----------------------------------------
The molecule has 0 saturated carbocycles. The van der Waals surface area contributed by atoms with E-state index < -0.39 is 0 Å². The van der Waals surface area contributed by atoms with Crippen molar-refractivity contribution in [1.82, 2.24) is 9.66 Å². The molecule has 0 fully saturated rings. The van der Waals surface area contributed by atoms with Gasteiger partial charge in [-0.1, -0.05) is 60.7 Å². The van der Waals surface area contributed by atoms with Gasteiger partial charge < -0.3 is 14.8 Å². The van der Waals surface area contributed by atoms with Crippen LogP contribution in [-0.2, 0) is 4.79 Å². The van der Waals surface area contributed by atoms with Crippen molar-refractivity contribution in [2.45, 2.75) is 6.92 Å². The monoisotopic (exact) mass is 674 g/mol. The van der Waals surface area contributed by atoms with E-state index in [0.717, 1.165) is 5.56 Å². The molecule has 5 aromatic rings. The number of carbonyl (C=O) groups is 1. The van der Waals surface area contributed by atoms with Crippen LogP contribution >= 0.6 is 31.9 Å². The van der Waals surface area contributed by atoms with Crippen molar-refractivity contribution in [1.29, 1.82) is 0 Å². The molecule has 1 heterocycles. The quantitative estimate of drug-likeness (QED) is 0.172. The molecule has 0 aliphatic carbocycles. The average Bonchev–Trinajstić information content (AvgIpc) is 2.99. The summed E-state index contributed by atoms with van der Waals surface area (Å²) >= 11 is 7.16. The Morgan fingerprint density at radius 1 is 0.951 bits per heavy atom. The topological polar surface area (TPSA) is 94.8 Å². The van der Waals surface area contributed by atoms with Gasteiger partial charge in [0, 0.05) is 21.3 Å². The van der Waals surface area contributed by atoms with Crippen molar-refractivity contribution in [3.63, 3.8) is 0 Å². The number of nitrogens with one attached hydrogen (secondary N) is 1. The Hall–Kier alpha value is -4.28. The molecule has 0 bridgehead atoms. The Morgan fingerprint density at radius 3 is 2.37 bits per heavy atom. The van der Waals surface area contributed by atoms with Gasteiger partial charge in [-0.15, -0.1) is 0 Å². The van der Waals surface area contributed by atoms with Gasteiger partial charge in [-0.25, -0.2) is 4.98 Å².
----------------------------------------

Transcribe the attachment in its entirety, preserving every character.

The molecule has 0 saturated carbocycles. The van der Waals surface area contributed by atoms with E-state index < -0.39 is 0 Å². The van der Waals surface area contributed by atoms with Crippen molar-refractivity contribution in [1.82, 2.24) is 9.66 Å². The molecule has 0 fully saturated rings. The van der Waals surface area contributed by atoms with Gasteiger partial charge in [-0.1, -0.05) is 60.7 Å². The van der Waals surface area contributed by atoms with Gasteiger partial charge < -0.3 is 14.8 Å². The van der Waals surface area contributed by atoms with Crippen LogP contribution in [-0.2, 0) is 4.79 Å². The van der Waals surface area contributed by atoms with Crippen molar-refractivity contribution in [2.45, 2.75) is 6.92 Å². The monoisotopic (exact) mass is 674 g/mol. The van der Waals surface area contributed by atoms with E-state index in [0.717, 1.165) is 5.56 Å². The molecule has 5 aromatic rings. The number of carbonyl (C=O) groups is 1. The van der Waals surface area contributed by atoms with Crippen LogP contribution >= 0.6 is 31.9 Å². The van der Waals surface area contributed by atoms with Crippen molar-refractivity contribution in [1.29, 1.82) is 0 Å². The molecule has 1 heterocycles. The quantitative estimate of drug-likeness (QED) is 0.172. The molecule has 0 aliphatic carbocycles. The average Bonchev–Trinajstić information content (AvgIpc) is 2.99. The summed E-state index contributed by atoms with van der Waals surface area (Å²) >= 11 is 7.16. The Morgan fingerprint density at radius 1 is 0.951 bits per heavy atom. The topological polar surface area (TPSA) is 94.8 Å². The van der Waals surface area contributed by atoms with Gasteiger partial charge in [0, 0.05) is 21.3 Å². The van der Waals surface area contributed by atoms with Crippen molar-refractivity contribution in [3.63, 3.8) is 0 Å². The number of nitrogens with one attached hydrogen (secondary N) is 1. The Hall–Kier alpha value is -4.28. The molecule has 0 bridgehead atoms. The Morgan fingerprint density at radius 3 is 2.37 bits per heavy atom. The van der Waals surface area contributed by atoms with Gasteiger partial charge in [-0.15, -0.1) is 0 Å². The van der Waals surface area contributed by atoms with Gasteiger partial charge in [-0.25, -0.2) is 4.98 Å².